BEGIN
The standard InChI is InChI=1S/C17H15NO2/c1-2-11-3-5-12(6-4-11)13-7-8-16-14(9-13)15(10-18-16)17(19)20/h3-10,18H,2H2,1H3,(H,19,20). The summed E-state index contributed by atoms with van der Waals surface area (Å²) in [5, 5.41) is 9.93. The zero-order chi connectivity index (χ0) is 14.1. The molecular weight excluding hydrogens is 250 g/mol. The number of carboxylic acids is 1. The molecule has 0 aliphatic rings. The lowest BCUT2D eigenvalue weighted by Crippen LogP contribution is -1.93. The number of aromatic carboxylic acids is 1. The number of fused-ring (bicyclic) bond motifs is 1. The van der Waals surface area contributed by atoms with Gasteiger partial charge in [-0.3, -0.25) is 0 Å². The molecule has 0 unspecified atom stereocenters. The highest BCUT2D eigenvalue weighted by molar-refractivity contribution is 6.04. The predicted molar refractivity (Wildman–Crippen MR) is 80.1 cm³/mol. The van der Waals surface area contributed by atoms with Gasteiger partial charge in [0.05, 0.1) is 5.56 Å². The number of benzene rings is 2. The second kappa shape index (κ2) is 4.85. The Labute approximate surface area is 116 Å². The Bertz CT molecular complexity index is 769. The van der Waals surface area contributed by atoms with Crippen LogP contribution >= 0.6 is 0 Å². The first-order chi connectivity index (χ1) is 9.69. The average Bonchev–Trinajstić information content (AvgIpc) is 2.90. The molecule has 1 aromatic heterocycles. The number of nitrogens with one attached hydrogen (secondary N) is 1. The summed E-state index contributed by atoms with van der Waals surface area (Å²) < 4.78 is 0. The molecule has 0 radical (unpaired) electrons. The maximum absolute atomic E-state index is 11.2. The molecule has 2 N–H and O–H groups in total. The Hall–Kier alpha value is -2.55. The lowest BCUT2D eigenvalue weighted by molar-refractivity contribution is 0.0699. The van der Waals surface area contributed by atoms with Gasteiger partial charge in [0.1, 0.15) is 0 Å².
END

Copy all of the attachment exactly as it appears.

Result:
The standard InChI is InChI=1S/C17H15NO2/c1-2-11-3-5-12(6-4-11)13-7-8-16-14(9-13)15(10-18-16)17(19)20/h3-10,18H,2H2,1H3,(H,19,20). The summed E-state index contributed by atoms with van der Waals surface area (Å²) in [5, 5.41) is 9.93. The zero-order chi connectivity index (χ0) is 14.1. The molecular weight excluding hydrogens is 250 g/mol. The number of carboxylic acids is 1. The molecule has 0 aliphatic rings. The lowest BCUT2D eigenvalue weighted by Crippen LogP contribution is -1.93. The number of aromatic carboxylic acids is 1. The number of fused-ring (bicyclic) bond motifs is 1. The van der Waals surface area contributed by atoms with Gasteiger partial charge in [-0.3, -0.25) is 0 Å². The molecule has 0 unspecified atom stereocenters. The highest BCUT2D eigenvalue weighted by molar-refractivity contribution is 6.04. The predicted molar refractivity (Wildman–Crippen MR) is 80.1 cm³/mol. The van der Waals surface area contributed by atoms with Gasteiger partial charge in [0.05, 0.1) is 5.56 Å². The number of benzene rings is 2. The second kappa shape index (κ2) is 4.85. The Labute approximate surface area is 116 Å². The Bertz CT molecular complexity index is 769. The van der Waals surface area contributed by atoms with Crippen LogP contribution >= 0.6 is 0 Å². The first-order chi connectivity index (χ1) is 9.69. The average Bonchev–Trinajstić information content (AvgIpc) is 2.90. The molecule has 1 aromatic heterocycles. The number of nitrogens with one attached hydrogen (secondary N) is 1. The summed E-state index contributed by atoms with van der Waals surface area (Å²) < 4.78 is 0. The molecule has 0 radical (unpaired) electrons. The maximum absolute atomic E-state index is 11.2. The molecule has 2 N–H and O–H groups in total. The Hall–Kier alpha value is -2.55. The lowest BCUT2D eigenvalue weighted by molar-refractivity contribution is 0.0699. The van der Waals surface area contributed by atoms with Gasteiger partial charge in [0.1, 0.15) is 0 Å².